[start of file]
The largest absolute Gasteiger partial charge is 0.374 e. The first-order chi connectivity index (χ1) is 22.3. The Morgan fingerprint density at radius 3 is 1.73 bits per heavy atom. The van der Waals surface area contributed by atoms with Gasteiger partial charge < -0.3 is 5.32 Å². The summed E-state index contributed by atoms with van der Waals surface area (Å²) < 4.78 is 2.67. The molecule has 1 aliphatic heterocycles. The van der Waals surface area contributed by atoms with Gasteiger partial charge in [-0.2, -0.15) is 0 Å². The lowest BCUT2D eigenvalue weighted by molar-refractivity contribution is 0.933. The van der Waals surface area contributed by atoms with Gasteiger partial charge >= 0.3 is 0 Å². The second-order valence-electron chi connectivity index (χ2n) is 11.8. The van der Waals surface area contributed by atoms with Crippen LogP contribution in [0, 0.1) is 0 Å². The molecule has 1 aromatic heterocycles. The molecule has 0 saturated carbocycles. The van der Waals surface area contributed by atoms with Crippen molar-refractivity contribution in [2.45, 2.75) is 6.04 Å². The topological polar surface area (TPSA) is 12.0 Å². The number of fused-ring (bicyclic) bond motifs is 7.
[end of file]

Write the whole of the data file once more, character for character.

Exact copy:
The largest absolute Gasteiger partial charge is 0.374 e. The first-order chi connectivity index (χ1) is 22.3. The Morgan fingerprint density at radius 3 is 1.73 bits per heavy atom. The van der Waals surface area contributed by atoms with Gasteiger partial charge < -0.3 is 5.32 Å². The summed E-state index contributed by atoms with van der Waals surface area (Å²) < 4.78 is 2.67. The molecule has 1 aliphatic heterocycles. The van der Waals surface area contributed by atoms with Gasteiger partial charge in [-0.2, -0.15) is 0 Å². The lowest BCUT2D eigenvalue weighted by molar-refractivity contribution is 0.933. The van der Waals surface area contributed by atoms with Gasteiger partial charge >= 0.3 is 0 Å². The second-order valence-electron chi connectivity index (χ2n) is 11.8. The van der Waals surface area contributed by atoms with Crippen LogP contribution in [0, 0.1) is 0 Å². The molecule has 1 aromatic heterocycles. The molecule has 0 saturated carbocycles. The van der Waals surface area contributed by atoms with Crippen molar-refractivity contribution in [2.45, 2.75) is 6.04 Å². The topological polar surface area (TPSA) is 12.0 Å². The number of fused-ring (bicyclic) bond motifs is 7.